Fugitive couple found in bullet-riddled room

Sutherland - Two stun grenades exploded, and somewhere in the house a woman screamed something incomprehensible before shots rang out in the Roggeveld mountains near Sutherland on Thursday.

Moments later, the bodies of a man and a woman were found in a deserted house on the farm Hardie, about 25km outside Sutherland.

The police would not confirm whether the bodies are those of the fugitive French couple Phillippe Meniére, 60 and Agnes Jeanne Jardel, 55, but Lieutenant Colonel Hendrik Swart did say the search for the couple has been called off.

This search came to a bloody end on Thursday - after six days - but it'll probably take much longer for police to piece the whole picture together.

The two bodies were only removed from the house where they died after 20:00. Police did not wait for ballistics experts before removing the bodies, Swart said.

Initially Swart said the couple’s bodies couldn’t be removed before explosives experts from Springbok had studied the scene.

It is unlikely that the experts were at the scene before the bodies were removed.

The experts were called because of the amount of ammunition found at the scene and the possibility of the bodies being booby-trapped.

A police helicopter equipped with infrared night vision technology spotted movement around a house on the farm on Wednesday night.

On the run

The house is about 500m from the one where Meniére and Jardel have lived for the past 12 years and where they shot Student Constable Jacob Boleme, 27, killing him, and injured his colleague, Warrant Officer Glenwall du Toit, 42, last Friday.

The two have since been on the run, with an integrated police force of 85 officials, a helicopter and a plane hot on their heels.

The police identified the house as a possible hiding place. They also believed the couple had not left the 3 000ha farm.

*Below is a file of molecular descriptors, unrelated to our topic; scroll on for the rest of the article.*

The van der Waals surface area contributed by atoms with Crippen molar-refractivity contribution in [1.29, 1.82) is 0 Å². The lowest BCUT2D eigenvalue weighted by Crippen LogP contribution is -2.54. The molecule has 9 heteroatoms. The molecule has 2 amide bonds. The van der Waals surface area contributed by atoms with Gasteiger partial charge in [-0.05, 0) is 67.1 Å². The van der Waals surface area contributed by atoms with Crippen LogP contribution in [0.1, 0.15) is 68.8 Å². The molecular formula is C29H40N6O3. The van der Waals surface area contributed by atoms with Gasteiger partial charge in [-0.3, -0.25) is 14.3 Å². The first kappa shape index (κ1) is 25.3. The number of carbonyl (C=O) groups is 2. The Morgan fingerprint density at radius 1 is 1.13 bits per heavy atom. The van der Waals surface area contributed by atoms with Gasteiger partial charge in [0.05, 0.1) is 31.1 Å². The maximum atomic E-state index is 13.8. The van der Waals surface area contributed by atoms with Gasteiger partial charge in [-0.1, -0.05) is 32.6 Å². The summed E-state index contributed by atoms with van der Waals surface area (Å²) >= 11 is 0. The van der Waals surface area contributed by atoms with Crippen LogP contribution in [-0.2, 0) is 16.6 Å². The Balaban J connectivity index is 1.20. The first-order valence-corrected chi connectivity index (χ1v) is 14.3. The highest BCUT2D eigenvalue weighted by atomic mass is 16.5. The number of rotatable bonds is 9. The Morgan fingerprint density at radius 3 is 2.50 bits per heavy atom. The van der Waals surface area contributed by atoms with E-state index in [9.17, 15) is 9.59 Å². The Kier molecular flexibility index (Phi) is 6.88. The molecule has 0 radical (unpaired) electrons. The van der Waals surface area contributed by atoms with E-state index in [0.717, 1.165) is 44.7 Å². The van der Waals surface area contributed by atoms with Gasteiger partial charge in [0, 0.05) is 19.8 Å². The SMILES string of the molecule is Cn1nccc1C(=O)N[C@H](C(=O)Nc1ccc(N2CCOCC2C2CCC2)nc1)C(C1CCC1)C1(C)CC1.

A neighbouring farmer went to the house on Thursday morning, completely unaware of the drama which would unfold. The house is usually only used at weekends, and Jardel and Meniére probably knew this, Swart said.

The farmer saw something wasn’t quite right and quickly left the area.

About ten police officials showed up shortly after that – after 11:00 – to investigate.

They raided the house armed with R5 assault rifles and .9mm pistols.

Two stun grenades were fired after which a woman apparently screamed something incomprehensible and then shots rang out. Afterwards the bodies of a man and a woman fitting the couple's description were found.

They had bullet wounds and were in what was presumably the kitchen.

Several firearms - rifles and pistols - and a large quantity of ammunition were found in the house. Shells were scattered everywhere and the walls were pockmarked with bullet holes.

Search called off

Swart would not confirm on Thursday afternoon whether it was, indeed, the French couple, since they haven't been formally identified.

He did say the search for the two has been called off.

He also couldn’t say whether the two had committed suicide or whether the police had killed them.

It is unclear which side fired first.

Swart said these details are part of the investigation, which could take days. Ballistics tests will also have to be done to determine whose bullets killed the two.

The police are still figuring out exactly what happened last Friday. The owner of the farm, Gerhardus du Plessis, informed the police on the previous night that Meniére and Jardel may be in possession of  illegal firearms.

A warrant was obtained and the next day four police officials went to the house along with Du Plessis' sons, Jaen en Cobus.

Liziwe Mtshinga, the Northern Cape deputy provincial commissioner, said on Thursday the events are being investigated internally. She wasn't able to answer any questions such as how many police officials were armed and whether they were wearing bulletproof vests or not.

On Thursday afternoon Swart said they're struggling to trace the couple's family in France.

The police have not yet been able to confirm whether the two French citizens were members of the cult Ramtha's School of Enlightenment, as is alleged.

Swart was, however, able to confirm that Meniére had qualified as a medical doctor in France and that he worked previously at two Johannesburg hospitals.
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